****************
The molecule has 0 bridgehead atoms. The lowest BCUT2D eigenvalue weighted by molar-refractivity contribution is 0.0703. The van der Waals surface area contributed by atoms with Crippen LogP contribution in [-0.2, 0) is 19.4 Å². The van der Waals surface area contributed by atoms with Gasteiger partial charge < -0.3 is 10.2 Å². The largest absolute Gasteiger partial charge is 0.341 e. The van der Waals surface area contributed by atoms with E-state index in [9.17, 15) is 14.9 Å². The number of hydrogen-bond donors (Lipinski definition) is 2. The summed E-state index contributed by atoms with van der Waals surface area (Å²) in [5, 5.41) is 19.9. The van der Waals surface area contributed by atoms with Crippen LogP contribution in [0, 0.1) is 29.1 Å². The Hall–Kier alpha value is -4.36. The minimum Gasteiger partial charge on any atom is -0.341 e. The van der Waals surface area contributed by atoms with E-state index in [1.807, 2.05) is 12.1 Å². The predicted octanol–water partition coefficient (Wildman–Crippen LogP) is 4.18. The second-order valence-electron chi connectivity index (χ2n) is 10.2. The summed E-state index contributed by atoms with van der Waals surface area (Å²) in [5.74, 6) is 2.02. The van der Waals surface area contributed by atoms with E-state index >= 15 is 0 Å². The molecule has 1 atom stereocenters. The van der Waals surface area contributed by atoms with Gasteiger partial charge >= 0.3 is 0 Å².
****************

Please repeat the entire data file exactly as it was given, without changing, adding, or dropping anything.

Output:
The molecule has 0 bridgehead atoms. The lowest BCUT2D eigenvalue weighted by molar-refractivity contribution is 0.0703. The van der Waals surface area contributed by atoms with Crippen LogP contribution in [-0.2, 0) is 19.4 Å². The van der Waals surface area contributed by atoms with Gasteiger partial charge < -0.3 is 10.2 Å². The largest absolute Gasteiger partial charge is 0.341 e. The van der Waals surface area contributed by atoms with E-state index in [9.17, 15) is 14.9 Å². The number of hydrogen-bond donors (Lipinski definition) is 2. The summed E-state index contributed by atoms with van der Waals surface area (Å²) in [5, 5.41) is 19.9. The van der Waals surface area contributed by atoms with Crippen LogP contribution in [0, 0.1) is 29.1 Å². The Hall–Kier alpha value is -4.36. The minimum Gasteiger partial charge on any atom is -0.341 e. The van der Waals surface area contributed by atoms with E-state index in [1.807, 2.05) is 12.1 Å². The predicted octanol–water partition coefficient (Wildman–Crippen LogP) is 4.18. The second-order valence-electron chi connectivity index (χ2n) is 10.2. The summed E-state index contributed by atoms with van der Waals surface area (Å²) in [5.74, 6) is 2.02. The van der Waals surface area contributed by atoms with E-state index >= 15 is 0 Å². The molecule has 1 atom stereocenters. The van der Waals surface area contributed by atoms with Gasteiger partial charge >= 0.3 is 0 Å².